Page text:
I know my mother never intended this; she spent a lot of money to make sure these assets were included in her trust. But that's what happens when you neglect to retitle assets under the trust’s name rather than your own.
Can you navigate probate by yourself? Sure. Keep in mind you’ll need to start while you’re still in the early stages of grieving your loss and dealing with the disposal of personal possessions. It’s a lot to take on, emotionally and mentally.
What do you do if you don’t have significant assets, or don’t want to pay the costs involved in creating a trust, retitling all your assets in its name, and regularly updating it?
Saving my son from probate hell
There are low or no cost ways to bypass probate. For bank accounts and certain other assets, it's called Payable on Death (POD); for vehicles, retirement accounts, and real estate, it's called TOD (transfer upon death).
One day, in a fit of pique over my frustration with the probate process, I spent several hours researching what I could do to protect my son from this ordeal. Over the course of one afternoon, I marched down to the county title office with the necessary paperwork in hand (downloaded from their website), and had both my car and home retitled to transfer on death, naming my son as the beneficiary. It cost about $60.
I also contacted the banks where I had accounts to arrange for each to be payable to my son upon my death. Each bank or credit union has a slightly different process, and not all of the people you talk to will know what it is – but be persistent. There was no cost to make these changes.
You should be able to set up Payable on Death for eligible assets throughout the U.S., but not all states allow transfer on death deeds. I'm lucky that Ohio does.
It's well worth finding out what you can do in your state to protect your real property and other assets from going through probate, incurring legal fees along the way (in our case, about $20,000 and counting). Not to mention the delays to your heirs in accessing your estate.
Talk to your financial adviser, if you have one; advising you on end-of-life money matters is part of their job. For example, mine had me designate the funds his firm manages as POD several years ago to avoid the legal costs of updating my trust.
Do it now -- or let others do it later
I just turned 63, and realized that my father was only 12 years older than me when he died. He hadn’t been sick and we had no reason to believe we would not have many more years together, until we didn’t.
End of life thoughts come in the shiver of mortality from each new age-related ache, or in the solitary silence in the middle of the night when we sense the passing of time more acutely. I’m still young enough to fear these moments, to push them away and say, “Not now.”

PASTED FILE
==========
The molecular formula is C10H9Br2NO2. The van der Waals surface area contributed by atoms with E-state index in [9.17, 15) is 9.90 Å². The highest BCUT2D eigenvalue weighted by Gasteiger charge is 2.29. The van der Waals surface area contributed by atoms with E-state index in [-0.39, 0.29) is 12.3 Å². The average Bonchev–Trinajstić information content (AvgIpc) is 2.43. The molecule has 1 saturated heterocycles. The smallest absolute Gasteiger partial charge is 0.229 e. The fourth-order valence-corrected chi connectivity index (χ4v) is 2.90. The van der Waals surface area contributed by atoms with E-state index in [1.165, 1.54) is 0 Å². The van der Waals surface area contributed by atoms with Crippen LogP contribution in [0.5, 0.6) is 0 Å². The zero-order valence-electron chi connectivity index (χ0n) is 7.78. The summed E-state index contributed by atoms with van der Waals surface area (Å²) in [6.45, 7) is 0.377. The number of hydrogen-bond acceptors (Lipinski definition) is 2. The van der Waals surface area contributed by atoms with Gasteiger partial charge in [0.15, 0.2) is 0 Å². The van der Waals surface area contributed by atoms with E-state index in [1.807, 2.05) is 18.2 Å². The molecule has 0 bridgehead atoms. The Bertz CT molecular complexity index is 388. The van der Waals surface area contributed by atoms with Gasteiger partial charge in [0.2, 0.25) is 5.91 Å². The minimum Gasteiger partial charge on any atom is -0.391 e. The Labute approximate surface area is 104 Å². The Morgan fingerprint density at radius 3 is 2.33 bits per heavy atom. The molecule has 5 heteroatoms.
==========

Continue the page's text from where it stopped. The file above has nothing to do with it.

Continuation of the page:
My mother’s death stripped some of that denial from me when I became her executor. Because she hadn’t dealt with all the practical matters, I had to.
So in death she’s taught me one final lesson. I like to think that in heeding its call, I’m bestowing one last gift of love upon my son and his family.
I often spoke of my mother (and my father as well) as having taught me more through negative than positive examples. I was only half joking.
My mom held grudges, and could be stubbornly unforgiving. It always surprised me when she lit into someone who had crossed her, since she projected such a sunny temperament most of the time. There were hidden depths of anger.
Maybe she'd absorbed a few negative life lesson at her own mother's knee, because of the many positive lessons my mother passed down to me, the most meaningful was granting her children the freedom to find their own way in life.
My grandmother groomed my mother from an early age to become a successful singer, and was devastated when 21-year old Anne fell in love with a 20-year old former Navy gunner, attending college on the G.I. Bill and living at home in Denver with his mother and stepfather. It poisoned my grandmother's feelings about my father and had long-term consequences, most noticeably that my mother never again lived closer than 1,000 miles to her parents.
I never got to know my grandmother very well. When I was growing up, we alternated our summer vacations between Houston and Denver. Unlike my dad's mother, my mother's parents did not regularly visit us; I can only remember one such occasion.
During our visits to Houston, I remember my grandmother peppering her "Yankee" grandchildren with smiling endearments. The steely woman from the stories my parents told about their engagement and marriage? I never met her.
But I see her in in the letters she sent my mother during her freshman year in college. This scolding tone is common:
"We are getting just a little bit exercised about the absence of letters from you. I received one letter from you in Florence and we've had two here and you've been there almost six weeks. I really meant it when I said write home at least once a week and its time you did something about it. I don't want another week to pass without a letter from you and don't get any crazy notions that you can put off writing us and then call long distance. Do forget the telephone and lift up your pen. Telephones are for emergencies only."
I don’t remember my mother ever taking such an imperious tone with her own children other than in a momentary lapse of anger. And she certainly didn’t direct our college choices, nor dictate our behavior once we were there. Even so, I didn’t really notice this trait of my mother’s until I was a young mother myself, and separated from my husband for the first time under difficult circumstances. My dad and stepmother took me and my 18-month old son into their home while I considered what to do next. In addition to the hand-holding, they offered lots of advice, most of which I was too shell-shocked to listen to.